Thursday 20 June 2019

This flexible family home marks a change on one of Ireland's most expensive streets

Rathkeane is a luxury home that flexes to suit a changing family, writes Alison Gill

The entrance hall
The entrance hall
Flexible: The huge open-plan spaces at Rathkeane allow for all occasions and events from summer sunshine to winter hibernation
Winter living room
The frontage, showing the double door garage and the separate ground floor entrance
Another reception space opens out for the summer
The kitchen with timber flooring
The rear of the house opens fully
The back garden patio
A dining area

When the train line was built to run through Blackrock in 1834, the pool of seawater closed in on the landside space became rancid marshland. It was decided in 1873, that the best solution was to fill it all in and create a park for locals to enjoy. The area's extensive parklands and proximity to the sea, rail and schools have always kept demand high for homes here and competition has sometimes been fierce. Prices have reflected this.

Avoca Avenue was featured in the top 10 of Ireland's most expensive streets in the Daft.ie Wealth Report in 2017. It's a road that's made up of both period and modern properties, with Rathkeane at No38 being one of the newer kids on the block.

It was one of eight three-storey houses built by Castlethorn in 1994. The family-friendly design won Michelle O'Reilly over when she and her family became one of the first to buy.

"It was a very high-quality fitout," recalls O'Reilly. "I remember the surveyor who snagged it at the time was very impressed with the finish."

Winter living room
Winter living room

This attention to detail has stood the test of time with the house maintaining a showhouse-like quality over the years.

O'Reilly says that it was its adaptability in particular that made it ideal for her family. "At different stages we made alterations to suit where the family was at. We could have the children safely upstairs when they were young, with adults enjoying the space downstairs. Then a few years later, the teenagers could hang out downstairs and we could escape to the peace upstairs," she laughs. "All of the eight houses on the row have done different things over the years to suit their changing families."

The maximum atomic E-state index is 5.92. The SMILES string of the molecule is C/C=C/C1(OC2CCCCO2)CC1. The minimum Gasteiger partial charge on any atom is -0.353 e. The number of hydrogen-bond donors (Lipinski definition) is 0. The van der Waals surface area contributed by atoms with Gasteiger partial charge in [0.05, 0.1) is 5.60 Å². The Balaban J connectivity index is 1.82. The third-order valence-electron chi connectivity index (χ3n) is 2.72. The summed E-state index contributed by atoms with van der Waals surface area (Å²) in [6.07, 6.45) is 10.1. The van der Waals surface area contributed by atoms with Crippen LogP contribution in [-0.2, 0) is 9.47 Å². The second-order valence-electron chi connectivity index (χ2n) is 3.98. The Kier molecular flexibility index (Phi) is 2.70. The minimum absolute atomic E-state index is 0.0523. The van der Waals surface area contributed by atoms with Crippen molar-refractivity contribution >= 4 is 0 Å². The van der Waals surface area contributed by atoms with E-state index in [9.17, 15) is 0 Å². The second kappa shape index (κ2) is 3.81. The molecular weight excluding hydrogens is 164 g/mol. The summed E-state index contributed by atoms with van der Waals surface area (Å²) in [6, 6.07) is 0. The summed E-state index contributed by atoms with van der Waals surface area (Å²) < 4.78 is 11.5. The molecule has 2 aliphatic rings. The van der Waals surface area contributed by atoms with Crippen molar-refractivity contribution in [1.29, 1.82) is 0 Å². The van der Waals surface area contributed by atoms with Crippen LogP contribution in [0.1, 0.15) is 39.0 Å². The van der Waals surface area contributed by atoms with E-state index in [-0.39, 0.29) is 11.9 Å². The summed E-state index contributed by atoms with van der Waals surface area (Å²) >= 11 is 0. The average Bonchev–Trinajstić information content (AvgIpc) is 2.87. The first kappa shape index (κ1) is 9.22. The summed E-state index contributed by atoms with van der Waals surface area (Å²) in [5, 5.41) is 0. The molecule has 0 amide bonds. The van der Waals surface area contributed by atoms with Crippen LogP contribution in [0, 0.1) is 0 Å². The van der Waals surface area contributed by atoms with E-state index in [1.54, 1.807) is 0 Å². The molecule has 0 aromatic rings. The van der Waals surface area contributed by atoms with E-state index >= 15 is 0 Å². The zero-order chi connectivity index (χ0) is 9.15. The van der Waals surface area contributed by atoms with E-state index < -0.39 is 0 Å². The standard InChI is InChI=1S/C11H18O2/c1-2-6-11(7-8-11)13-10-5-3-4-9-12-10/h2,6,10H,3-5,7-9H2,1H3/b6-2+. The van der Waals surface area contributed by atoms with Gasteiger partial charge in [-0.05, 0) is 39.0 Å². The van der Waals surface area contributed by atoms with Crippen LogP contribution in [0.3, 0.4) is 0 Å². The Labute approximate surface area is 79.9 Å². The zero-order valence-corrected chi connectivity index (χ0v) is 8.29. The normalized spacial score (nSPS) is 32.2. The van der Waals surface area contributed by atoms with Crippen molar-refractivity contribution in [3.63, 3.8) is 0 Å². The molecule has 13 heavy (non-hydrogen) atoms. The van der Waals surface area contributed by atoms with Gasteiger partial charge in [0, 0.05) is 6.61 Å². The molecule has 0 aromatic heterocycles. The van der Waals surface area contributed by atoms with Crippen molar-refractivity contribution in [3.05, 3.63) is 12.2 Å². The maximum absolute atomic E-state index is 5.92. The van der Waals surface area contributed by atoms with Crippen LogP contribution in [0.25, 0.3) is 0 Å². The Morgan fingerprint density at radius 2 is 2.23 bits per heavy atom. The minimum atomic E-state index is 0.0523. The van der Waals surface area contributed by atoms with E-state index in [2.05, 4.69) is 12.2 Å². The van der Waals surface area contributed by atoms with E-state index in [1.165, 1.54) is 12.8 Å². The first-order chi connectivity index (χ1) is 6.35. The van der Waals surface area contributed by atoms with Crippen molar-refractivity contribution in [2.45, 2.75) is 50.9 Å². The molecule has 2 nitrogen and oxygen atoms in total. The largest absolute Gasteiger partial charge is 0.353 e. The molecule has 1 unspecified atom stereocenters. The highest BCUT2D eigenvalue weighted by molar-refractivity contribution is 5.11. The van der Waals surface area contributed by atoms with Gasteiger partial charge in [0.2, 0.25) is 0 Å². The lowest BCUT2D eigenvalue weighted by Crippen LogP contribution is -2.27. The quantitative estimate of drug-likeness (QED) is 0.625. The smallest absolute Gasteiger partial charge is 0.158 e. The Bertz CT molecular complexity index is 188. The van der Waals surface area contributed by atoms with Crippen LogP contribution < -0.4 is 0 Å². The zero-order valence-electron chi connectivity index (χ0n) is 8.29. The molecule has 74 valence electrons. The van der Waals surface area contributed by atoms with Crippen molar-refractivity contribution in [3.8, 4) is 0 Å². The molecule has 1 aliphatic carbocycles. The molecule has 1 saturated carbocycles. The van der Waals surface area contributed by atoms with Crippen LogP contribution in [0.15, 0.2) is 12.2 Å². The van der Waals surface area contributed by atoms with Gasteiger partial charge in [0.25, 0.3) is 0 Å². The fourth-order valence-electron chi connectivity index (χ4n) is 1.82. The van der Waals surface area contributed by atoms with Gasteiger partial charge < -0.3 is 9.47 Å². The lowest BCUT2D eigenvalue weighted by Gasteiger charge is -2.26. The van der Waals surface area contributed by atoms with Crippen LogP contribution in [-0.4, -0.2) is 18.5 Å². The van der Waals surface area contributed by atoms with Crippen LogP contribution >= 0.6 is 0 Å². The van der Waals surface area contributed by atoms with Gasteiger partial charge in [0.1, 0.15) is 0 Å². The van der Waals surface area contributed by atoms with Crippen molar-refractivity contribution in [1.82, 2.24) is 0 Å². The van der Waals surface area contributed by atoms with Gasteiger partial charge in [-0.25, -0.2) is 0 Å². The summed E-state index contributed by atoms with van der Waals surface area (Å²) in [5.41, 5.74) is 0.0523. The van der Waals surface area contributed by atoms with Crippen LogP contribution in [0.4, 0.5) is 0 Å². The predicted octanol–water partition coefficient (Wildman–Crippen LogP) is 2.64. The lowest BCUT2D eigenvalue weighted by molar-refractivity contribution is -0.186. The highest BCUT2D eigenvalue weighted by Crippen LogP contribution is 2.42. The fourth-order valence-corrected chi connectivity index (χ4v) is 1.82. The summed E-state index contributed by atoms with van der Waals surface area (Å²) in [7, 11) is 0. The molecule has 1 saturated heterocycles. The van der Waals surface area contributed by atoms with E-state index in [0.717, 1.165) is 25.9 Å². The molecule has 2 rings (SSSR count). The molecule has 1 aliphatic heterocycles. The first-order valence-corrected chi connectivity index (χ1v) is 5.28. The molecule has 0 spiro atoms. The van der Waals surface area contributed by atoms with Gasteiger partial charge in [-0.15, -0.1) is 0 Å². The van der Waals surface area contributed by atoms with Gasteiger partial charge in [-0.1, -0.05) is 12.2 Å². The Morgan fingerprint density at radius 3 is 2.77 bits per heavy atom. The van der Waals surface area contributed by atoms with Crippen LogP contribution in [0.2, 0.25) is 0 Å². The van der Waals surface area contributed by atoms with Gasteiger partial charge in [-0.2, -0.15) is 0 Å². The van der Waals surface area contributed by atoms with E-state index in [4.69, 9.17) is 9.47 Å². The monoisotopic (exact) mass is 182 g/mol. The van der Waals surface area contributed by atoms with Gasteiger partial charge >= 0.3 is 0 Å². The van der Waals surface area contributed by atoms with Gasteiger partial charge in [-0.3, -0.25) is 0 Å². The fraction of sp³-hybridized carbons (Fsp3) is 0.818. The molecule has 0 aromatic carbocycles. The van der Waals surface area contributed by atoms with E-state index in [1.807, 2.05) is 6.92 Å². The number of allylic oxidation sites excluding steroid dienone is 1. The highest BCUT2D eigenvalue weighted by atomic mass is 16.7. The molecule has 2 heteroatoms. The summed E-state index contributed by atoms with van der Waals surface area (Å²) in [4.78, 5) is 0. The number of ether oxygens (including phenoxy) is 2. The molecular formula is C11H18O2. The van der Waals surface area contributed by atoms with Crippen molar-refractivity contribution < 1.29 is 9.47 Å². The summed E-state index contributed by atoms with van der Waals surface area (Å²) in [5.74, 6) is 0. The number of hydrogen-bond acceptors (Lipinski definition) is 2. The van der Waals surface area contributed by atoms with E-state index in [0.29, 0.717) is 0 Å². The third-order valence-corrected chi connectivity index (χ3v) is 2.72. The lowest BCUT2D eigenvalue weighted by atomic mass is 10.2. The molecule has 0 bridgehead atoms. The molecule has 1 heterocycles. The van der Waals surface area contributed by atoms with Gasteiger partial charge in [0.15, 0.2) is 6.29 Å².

She says it's also a house for all seasons. "My favourite part of the house changes depending on the time of year," says O'Reilly. "In the summer, we open the back doors and spend our time out in the garden. Then in the winter, the fire in the living room gets a lot of use because we spend so much time in this room around Christmas."

The house is entered up the steps to the first floor. To the left of the hall is the aforementioned living room, with open fire, surround sound and double doors into the family/dining room.

This room is less formal with a walnut floor and wood-burning stove, which follows through to the kitchen. The kitchen was installed by Newcastle Design and has plenty of wall and floor units, a Neff five-ring hob and double oven, a Stanley range cooker and polished granite worktops. While the average kitchen open out to the rear garden, as this one is on the first floor, there is an ivy-clad spiral staircase down to the garden.

There's another entrance to the property on the ground floor. At the front is a bedroom with ensuite bathroom. Then another bedroom at the back, with fitted wardrobes with a sink unit.

Another reception space opens out for the summer
Another reception space opens out for the summer

The second living room in the house is in the middle of these bedrooms. It has solid oak flooring and bi-folding doors that are the length of the house leading out to the garden. O'Reilly replaced the old French doors about 12 years ago with bi-fold versions, and had awning installed over the patio area so that the space can be used no matter what the weather. The garage is being used as a utility room with plumbing for a washing machine and dryer as well as storage.

On the top floor there are three more bedrooms. The master has fitted wardrobes and an ensuite bathroom with a shower unit and electric Velux window. There's another bathroom here and a Stira to the attic.

Carysfort National School is at the end of the avenue, while Dominican College at Sion Hill is less than 15 minutes away on foot. There's a green right in front of the house where kids can play safely, or a five-minute walk will take you to Carysfort Park and playground.

O'Reilly says it's lovely to see all of the kids on the avenue leaving the house on foot in the mornings and out playing in the green in the afternoons. "We've been so lucky to have lived here for so long and bring our kids up here," she says. "There's been a lot of love and happiness in this house."

The frontage, showing the double door garage and the separate ground floor entrance
The frontage, showing the double door garage and the separate ground floor entrance

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